Come on, man. Who’s buying the idea that Kevin McCarthy told Trump to stop anything? Axios reported late last night that McCarthy and Trump spoke on Monday morning for a half hour, during which time McCarthy shot down not one but two of Trump’s conspiracy theories for what happened over the last two months.
Jonathan Swan says he has two sources for this story. Wanna bet one of them has a name that rhymes with ShickSharthy, and/or a boss whose does?
In a tense, 30-minute-plus phone call this morning with House Minority Leader Kevin McCarthy, Trump trotted out the Antifa line.
McCarthy would have none of it, telling the president: “It’s not Antifa, it’s MAGA. I know. I was there,” according to a White House official and another source familiar with the call.
The White House official said the call was tense and aggressive at times, with Trump ranting about election fraud and an exasperated McCarthy cutting in to say, “Stop it. It’s over. The election is over.”
Yeah, maybe. Let’s not forget that McCarthy knew for weeks that “the election is over,” and not only still led his caucus in efforts to challenge electors without any authority on January 6th anyway, he continued the challenges after the riot. Two-thirds of the Republican caucus, including McCarthy and Steve Scalise, voted to overturn Trump losses in Arizona and Pennsylvania even after getting chased out of the Capitol by the president’s MAGA mobs. Think about that while mulling over the credibility of this report.
And then consider this report from Axios’ Alayna Treene, which appeared almost simultaneously:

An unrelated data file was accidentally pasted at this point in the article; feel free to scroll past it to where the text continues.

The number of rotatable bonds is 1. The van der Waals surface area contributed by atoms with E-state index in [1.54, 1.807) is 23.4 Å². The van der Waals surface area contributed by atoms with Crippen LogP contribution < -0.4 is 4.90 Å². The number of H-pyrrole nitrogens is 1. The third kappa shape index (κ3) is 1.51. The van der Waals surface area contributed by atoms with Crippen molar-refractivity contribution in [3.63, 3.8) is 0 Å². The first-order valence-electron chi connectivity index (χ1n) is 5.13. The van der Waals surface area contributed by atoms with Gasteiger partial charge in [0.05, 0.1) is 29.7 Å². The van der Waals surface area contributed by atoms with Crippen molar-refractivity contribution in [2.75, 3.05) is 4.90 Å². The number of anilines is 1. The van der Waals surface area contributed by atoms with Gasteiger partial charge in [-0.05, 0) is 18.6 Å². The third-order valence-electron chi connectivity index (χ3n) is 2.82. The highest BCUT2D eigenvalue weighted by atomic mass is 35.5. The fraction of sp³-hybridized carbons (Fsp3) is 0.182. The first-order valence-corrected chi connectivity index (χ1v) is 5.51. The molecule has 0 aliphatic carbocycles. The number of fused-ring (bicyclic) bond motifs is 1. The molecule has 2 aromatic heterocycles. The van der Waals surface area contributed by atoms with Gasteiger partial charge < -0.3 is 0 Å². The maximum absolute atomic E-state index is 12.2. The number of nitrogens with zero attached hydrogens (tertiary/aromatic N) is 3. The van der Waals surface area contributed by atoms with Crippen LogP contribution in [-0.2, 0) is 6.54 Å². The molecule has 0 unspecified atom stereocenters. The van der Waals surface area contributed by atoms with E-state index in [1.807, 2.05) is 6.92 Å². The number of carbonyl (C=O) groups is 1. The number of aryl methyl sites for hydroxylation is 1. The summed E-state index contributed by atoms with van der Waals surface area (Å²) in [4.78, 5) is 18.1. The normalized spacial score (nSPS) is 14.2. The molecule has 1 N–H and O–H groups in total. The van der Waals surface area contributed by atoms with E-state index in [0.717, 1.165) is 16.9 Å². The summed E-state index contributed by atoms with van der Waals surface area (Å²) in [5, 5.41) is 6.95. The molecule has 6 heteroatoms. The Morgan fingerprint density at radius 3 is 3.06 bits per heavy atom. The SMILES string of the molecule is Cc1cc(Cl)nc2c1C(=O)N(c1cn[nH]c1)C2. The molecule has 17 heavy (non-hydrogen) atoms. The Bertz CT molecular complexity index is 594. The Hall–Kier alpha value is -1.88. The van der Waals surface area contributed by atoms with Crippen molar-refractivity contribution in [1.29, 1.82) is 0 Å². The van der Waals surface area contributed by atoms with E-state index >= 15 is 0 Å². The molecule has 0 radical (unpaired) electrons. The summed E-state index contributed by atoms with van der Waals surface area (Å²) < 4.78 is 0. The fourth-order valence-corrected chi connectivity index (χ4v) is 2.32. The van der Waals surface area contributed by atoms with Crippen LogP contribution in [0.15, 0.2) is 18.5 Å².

House Minority Leader Kevin McCarthy is under siege, raising challenges to his best-laid plans for becoming House speaker.
Why it matters: The California Republican had been ready to vault out of the minority at the 2022 midterms. But now he finds his fundraising challenged, his links to President Trump toxic and a tricky impeachment environment to navigate.
It’s not just the blowback from members forced to run away from Jake Angeli the All-Organic MAGA Wonder Shaman and his hordes that has McCarthy worried. One key skill for anyone who wants to lead a House caucus is fundraising. It’s the reason that Nancy Pelosi remains at the top of the House Democrat caucus despite losing more ground in a presidential-winning cycle than any previous House Speaker. And right now, it looks like McCarthy’s about to experience a corporate depression for his role in carrying Trump’s nonsense stolen-election water all the way to disaster:
Corporate America is quickly distancing itself from President Donald Trump and his Republican allies, as many of the biggest names in business — Goldman Sachs, Coca-Cola, Ford and Comcast — suspend political donations after a Trump-inspired mob ransacked the U.S. Capitol in a deadly and violent spree last Wednesday.
For now, the move is about affirming the rule of law and the clear results of an election that will elevate Democrat Joe Biden to the presidency. But it also signals that companies are growing skittish about lawmakers who backed Trump’s false claims of election fraud, possibly depriving Republicans of public backing from business groups who until recently were the heart of the GOP’s political brand.
“This is spreading like wildfire,” said Jeffrey Sonnenfeld, a professor at Yale University’s management school who consults with CEOs. “The U.S. business community has interests fully in alignment with the American public and not with Trump’s autocratic bigoted wing of the GOP.”
That started materializing early in the day yesterday. By the evening, suddenly this leak paints McCarthy as the bulwark of Republican institutionalism and the Man Who’s Most Likely to Tell Trump the Truth. How very, very … convenient.
Could it be true? Sure, but it’s tough to believe in coincidences. Or in McCarthy, for that matter, after what has happened over the last several weeks. Of course, it may well be that incentives are beginning to have an impact, and from here on out all of the incentives point in the direction of distancing from Trump at warp speed.